My religion consists of a humble admiration of the illimitable superior spirit who reveals himself in the slight details we are able to perceive with our frail and feeble minds. That deeply emotional conviction of the presence of a superior reasoning power, which is revealed in the incomprehensible universe, forms my idea of God.

Typically Deists do not believe in God’s intervention in human affairs. However, some deists believe that God did intervene (providence) on behalf of George Washington in the most historical and crucial moments of his life.


For the Judeo-Christian and Muslim traditions God revealed Himself in the holy texts of the Bible or the Koran. These sacred books reveal the manifest Presence of God in the world and to the world. It is through His chosen divine “revelation” that God manifest himself in these holy texts.

For the religious, God is not a power in the background, but IS the mysterious and inmost grounds of Being. For the Christian believer this revelation can only be found in the Bible.

Deism, Revelation and Heresy

It is one of the paradoxes of the United States that a Deist would put his hand on the Bible as he is inaugurated as the first President. An even greater paradox that a born-again Christian would follow suit thereafter. Both contradicting their own beliefs and the sacred text on which they have laid their hand…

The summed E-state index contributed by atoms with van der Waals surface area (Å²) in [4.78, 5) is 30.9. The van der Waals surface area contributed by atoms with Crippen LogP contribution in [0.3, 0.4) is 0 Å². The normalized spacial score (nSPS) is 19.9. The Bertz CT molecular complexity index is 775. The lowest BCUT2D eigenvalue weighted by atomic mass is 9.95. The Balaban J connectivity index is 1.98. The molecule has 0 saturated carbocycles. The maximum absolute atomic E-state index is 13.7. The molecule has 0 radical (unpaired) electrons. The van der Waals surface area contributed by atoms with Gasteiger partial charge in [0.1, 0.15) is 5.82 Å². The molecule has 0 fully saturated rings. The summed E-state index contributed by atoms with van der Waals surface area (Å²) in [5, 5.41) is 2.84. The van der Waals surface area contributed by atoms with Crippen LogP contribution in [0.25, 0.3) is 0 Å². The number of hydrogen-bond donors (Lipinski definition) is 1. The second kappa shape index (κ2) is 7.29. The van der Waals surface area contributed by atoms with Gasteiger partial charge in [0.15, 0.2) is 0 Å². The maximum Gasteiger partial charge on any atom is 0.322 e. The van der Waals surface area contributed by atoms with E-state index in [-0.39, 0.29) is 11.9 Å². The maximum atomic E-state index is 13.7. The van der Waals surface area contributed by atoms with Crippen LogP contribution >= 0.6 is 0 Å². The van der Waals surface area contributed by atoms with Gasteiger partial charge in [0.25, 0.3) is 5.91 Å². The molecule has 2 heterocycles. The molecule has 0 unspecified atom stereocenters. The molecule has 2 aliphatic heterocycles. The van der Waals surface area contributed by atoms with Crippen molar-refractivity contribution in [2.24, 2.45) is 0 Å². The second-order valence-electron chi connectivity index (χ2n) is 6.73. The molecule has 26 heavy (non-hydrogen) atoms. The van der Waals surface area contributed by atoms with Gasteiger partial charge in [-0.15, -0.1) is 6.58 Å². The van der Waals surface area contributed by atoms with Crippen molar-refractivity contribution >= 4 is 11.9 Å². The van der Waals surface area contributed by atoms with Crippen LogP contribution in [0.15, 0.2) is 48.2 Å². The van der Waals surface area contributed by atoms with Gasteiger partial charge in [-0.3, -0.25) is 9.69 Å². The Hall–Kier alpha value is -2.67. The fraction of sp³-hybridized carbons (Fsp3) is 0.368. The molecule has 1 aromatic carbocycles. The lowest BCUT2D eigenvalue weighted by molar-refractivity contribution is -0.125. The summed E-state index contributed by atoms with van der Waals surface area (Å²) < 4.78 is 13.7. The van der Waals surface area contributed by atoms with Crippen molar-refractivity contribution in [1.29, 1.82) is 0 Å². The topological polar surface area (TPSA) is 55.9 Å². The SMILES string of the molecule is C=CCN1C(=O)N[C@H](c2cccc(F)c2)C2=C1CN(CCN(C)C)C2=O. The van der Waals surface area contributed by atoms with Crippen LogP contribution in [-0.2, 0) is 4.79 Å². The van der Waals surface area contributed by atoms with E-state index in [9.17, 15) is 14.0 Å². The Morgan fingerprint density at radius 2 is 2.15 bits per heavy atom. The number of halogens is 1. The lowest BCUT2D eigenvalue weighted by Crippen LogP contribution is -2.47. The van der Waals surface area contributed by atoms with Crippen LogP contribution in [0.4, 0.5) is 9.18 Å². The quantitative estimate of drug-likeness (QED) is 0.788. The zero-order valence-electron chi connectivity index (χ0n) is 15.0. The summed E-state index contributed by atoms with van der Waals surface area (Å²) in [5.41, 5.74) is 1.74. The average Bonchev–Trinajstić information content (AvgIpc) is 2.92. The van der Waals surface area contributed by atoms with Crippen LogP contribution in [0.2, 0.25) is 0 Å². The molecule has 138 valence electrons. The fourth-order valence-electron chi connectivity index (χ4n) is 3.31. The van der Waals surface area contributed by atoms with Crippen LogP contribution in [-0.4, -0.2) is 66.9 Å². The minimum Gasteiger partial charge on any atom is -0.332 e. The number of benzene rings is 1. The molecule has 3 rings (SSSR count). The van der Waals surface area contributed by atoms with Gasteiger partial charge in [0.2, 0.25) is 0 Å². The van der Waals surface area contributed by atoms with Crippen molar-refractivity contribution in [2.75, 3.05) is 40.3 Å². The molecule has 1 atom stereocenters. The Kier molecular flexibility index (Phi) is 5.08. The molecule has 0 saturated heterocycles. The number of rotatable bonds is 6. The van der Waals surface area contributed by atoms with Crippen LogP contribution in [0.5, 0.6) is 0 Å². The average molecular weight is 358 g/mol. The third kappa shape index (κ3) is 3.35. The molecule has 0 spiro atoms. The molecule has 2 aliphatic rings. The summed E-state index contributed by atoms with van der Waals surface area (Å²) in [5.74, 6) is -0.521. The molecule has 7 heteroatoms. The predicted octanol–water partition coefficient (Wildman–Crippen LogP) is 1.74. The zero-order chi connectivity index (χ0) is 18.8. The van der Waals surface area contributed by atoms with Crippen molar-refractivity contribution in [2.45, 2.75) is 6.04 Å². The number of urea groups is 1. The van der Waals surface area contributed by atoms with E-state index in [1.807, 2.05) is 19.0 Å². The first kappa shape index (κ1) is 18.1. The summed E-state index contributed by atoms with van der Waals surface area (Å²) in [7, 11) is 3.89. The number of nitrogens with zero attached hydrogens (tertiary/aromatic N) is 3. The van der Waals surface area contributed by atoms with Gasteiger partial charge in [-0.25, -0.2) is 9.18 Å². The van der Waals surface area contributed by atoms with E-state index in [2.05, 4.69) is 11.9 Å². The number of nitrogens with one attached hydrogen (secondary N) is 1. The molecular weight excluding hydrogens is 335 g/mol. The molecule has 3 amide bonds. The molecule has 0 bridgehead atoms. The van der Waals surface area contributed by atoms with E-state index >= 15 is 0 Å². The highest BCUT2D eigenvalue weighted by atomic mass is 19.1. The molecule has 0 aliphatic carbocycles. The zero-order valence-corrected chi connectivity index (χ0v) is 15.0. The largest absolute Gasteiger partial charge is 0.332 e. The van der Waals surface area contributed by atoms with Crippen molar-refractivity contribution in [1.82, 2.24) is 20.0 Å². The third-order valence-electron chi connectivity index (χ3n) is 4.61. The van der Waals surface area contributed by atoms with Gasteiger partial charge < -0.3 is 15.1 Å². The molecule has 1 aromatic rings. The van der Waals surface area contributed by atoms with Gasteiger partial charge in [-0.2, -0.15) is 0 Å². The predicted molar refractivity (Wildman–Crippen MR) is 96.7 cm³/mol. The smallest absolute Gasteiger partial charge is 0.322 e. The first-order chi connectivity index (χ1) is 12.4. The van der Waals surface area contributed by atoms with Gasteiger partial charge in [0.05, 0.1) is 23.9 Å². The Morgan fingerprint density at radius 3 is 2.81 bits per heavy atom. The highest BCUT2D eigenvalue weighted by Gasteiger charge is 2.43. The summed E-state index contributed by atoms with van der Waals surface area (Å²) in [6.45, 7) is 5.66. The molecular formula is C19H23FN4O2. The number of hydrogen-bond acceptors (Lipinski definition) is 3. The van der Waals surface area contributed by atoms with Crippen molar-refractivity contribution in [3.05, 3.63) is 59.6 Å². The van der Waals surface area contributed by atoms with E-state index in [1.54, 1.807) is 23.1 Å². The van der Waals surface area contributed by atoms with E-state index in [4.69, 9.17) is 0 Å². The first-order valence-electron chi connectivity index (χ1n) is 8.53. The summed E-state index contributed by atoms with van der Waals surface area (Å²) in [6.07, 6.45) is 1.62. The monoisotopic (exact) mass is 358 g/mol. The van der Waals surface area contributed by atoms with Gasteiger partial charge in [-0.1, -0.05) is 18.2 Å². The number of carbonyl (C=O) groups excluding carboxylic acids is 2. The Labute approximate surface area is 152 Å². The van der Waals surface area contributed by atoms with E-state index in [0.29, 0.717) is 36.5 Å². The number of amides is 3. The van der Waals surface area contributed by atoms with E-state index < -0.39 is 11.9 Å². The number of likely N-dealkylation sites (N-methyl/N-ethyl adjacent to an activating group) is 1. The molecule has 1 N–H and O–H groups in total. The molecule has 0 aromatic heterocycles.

Matthew 5:33 Again, you have heard that it was said to the people long ago, ‘Do not break your oath, but keep the oaths you have made to the Lord.’ But I tell you, Do not swear at all: either by heaven, for it is God’s throne; or by the earth, for it is his footstool; or by Jerusalem, for it is the city of the Great King. And do not swear by your head, for you cannot make even one hair white or black. Simply let your ‘Yes’ be ‘Yes,’ and your ‘No,’ ‘No’; anything beyond this comes from the evil one.

Contribution by Ray Soller:

In the article: The Inauguration: A Deist Antecedent, Joshua Lacroix wrote:

The Constitution does not mention anything about the Inauguration ceremonials. Nor that the President must place his hand on the Bible while taking the oath of office. We owe these antecedents to George Washington. He also added the words:  “So Help me God” (SHMG).

Recently Washington’s religion has been described as a “theistic rationalist” (Realistic Visionary – A Portrait of George Washington), a term that has been coined by Gregg Frazer. When reflecting back upon Washington’s personal religion, it is surprising that he would have added the words, “So help me God.”